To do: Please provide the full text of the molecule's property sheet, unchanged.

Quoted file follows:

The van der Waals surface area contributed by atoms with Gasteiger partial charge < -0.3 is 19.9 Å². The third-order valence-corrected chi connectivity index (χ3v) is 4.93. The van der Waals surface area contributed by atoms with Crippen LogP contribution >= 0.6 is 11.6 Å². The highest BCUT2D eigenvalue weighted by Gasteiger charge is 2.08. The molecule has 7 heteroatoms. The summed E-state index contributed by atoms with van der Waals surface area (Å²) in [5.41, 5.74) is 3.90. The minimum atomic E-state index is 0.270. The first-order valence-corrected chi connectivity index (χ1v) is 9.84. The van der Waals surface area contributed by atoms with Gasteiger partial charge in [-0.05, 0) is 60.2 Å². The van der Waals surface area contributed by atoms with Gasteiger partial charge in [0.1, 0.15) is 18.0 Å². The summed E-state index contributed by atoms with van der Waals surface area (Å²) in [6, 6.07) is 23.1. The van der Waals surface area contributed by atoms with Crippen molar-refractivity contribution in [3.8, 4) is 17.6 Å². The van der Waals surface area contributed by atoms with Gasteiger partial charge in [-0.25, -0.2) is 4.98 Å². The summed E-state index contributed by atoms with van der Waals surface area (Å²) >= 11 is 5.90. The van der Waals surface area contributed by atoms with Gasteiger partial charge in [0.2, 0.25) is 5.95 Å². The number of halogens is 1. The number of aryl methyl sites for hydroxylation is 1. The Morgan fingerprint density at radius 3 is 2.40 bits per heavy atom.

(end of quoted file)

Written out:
The van der Waals surface area contributed by atoms with Gasteiger partial charge < -0.3 is 19.9 Å². The third-order valence-corrected chi connectivity index (χ3v) is 4.93. The van der Waals surface area contributed by atoms with Crippen LogP contribution >= 0.6 is 11.6 Å². The highest BCUT2D eigenvalue weighted by Gasteiger charge is 2.08. The molecule has 7 heteroatoms. The summed E-state index contributed by atoms with van der Waals surface area (Å²) in [5.41, 5.74) is 3.90. The minimum atomic E-state index is 0.270. The first-order valence-corrected chi connectivity index (χ1v) is 9.84. The van der Waals surface area contributed by atoms with Gasteiger partial charge in [-0.05, 0) is 60.2 Å². The van der Waals surface area contributed by atoms with Gasteiger partial charge in [0.1, 0.15) is 18.0 Å². The summed E-state index contributed by atoms with van der Waals surface area (Å²) in [6, 6.07) is 23.1. The van der Waals surface area contributed by atoms with Crippen molar-refractivity contribution in [3.8, 4) is 17.6 Å². The van der Waals surface area contributed by atoms with Gasteiger partial charge in [-0.25, -0.2) is 4.98 Å². The summed E-state index contributed by atoms with van der Waals surface area (Å²) >= 11 is 5.90. The van der Waals surface area contributed by atoms with Gasteiger partial charge in [0.2, 0.25) is 5.95 Å². The number of halogens is 1. The number of aryl methyl sites for hydroxylation is 1. The Morgan fingerprint density at radius 3 is 2.40 bits per heavy atom.